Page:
“As leaders in a school, these candidates won’t work alone, so they don’t work alone here,” Smith says. “Cohorts become each other’s best friends and support systems.”
“Your cohorts are always looking for ways to help, from offering to babysit your kids to walking you through their areas of expertise where you might not be as strong,” says DeSean Dyson, a teacher and coach at Clinton High School who graduated from the master’s degree program in 2011. “I remember us having these exciting combination conversation-and-study sessions. We threw ideas around and fed off of each other’s knowledge and energy.”
Those who earn master’s degrees continue to be an integral part of the program, with previous cohorts returning to campus to teach successive groups.
“What makes this program good – and I believe it’s the best in the state – is what we’ve done together,” Smith says. “We have tremendous support and input from practitioners in the field, including principals and supervisors. Students in one cohort share ideas for the next cohort. Once a year, we hold a review and invite all of our graduates to come back and get involved in the planning and tweaking of the program. This program belongs to its participants and to the people who are going to hire them.”
The specialist and doctoral programs in educational leadership build on the foundation laid in the master’s degree program. Participants include not only teachers, but also principals and administrators who already hold leadership positions, but wish to earn degrees that will prepare them for further advancement.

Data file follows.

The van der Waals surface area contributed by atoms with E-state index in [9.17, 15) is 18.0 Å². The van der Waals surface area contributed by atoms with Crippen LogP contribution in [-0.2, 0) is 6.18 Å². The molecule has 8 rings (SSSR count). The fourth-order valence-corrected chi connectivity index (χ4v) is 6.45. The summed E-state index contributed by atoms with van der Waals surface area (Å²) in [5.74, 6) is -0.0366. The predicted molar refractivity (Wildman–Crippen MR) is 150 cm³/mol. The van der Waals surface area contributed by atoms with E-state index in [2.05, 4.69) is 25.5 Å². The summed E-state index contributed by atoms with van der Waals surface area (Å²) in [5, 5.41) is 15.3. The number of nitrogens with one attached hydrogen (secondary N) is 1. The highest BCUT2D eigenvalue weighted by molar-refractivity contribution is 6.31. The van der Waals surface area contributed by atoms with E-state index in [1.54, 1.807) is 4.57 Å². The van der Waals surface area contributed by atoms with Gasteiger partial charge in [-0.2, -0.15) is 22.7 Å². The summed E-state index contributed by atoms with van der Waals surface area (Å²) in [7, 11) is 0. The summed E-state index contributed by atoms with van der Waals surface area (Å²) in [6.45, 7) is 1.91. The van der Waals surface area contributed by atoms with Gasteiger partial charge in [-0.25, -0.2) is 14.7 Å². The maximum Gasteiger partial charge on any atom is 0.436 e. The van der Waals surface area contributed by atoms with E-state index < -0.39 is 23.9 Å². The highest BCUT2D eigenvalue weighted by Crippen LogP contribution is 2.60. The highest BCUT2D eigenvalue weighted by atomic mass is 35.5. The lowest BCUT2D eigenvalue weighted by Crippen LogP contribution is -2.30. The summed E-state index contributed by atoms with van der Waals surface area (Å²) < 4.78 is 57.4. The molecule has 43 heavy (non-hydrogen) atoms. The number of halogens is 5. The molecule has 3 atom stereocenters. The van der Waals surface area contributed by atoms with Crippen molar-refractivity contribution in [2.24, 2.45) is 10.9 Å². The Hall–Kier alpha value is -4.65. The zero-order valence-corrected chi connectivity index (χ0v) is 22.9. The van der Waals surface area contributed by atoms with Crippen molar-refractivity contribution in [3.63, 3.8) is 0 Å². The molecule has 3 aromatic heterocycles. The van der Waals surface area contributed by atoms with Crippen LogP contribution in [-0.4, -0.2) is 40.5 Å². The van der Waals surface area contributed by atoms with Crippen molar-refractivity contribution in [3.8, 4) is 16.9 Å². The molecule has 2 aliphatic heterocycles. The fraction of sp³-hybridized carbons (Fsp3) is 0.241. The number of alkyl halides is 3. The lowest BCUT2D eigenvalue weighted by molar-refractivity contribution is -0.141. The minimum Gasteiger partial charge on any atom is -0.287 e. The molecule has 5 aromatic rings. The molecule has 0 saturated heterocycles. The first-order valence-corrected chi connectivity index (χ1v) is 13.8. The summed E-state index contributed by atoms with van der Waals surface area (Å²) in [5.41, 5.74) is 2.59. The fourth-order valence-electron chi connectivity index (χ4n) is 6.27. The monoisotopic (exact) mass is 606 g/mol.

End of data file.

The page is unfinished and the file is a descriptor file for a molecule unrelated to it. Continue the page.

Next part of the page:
“The most rewarding part of the program has definitely been the instructors,” says doctoral candidate Amanda Harris '01, '09 who earned her bachelor's degree and her specialist in education degrees from Mississippi College and currently works as a technology coordinator for the Rankin County School district. “Not only are they experienced with educational issues that school leaders across Mississippi face, but they are well connected to current educational leaders and bring them in to talk with us in class. Through the program at MC, I’ve learned from current and retired superintendents, school board members, educational association leaders, legislators, and attorneys.
“After I finished the specialist program, I considered transferring to a larger university for the doctorate,” Harris continues. “But in the end, I knew that MC was the best choice to learn from experts in issues that Mississippi educational leaders face.”
Doctoral candidates also point to each other as a source of knowledge, inspiration, and new ideas.
The exchange of ideas with my classmates has shaped my philosophy of education,” Harris says.“We all come from different backgrounds and different districts, and hold various positions. We have a curriculum director, special education director, technology coordinator, teachers, coaches, and several school-based administrators – it’s almost like we have our own ‘school district’ as a group.”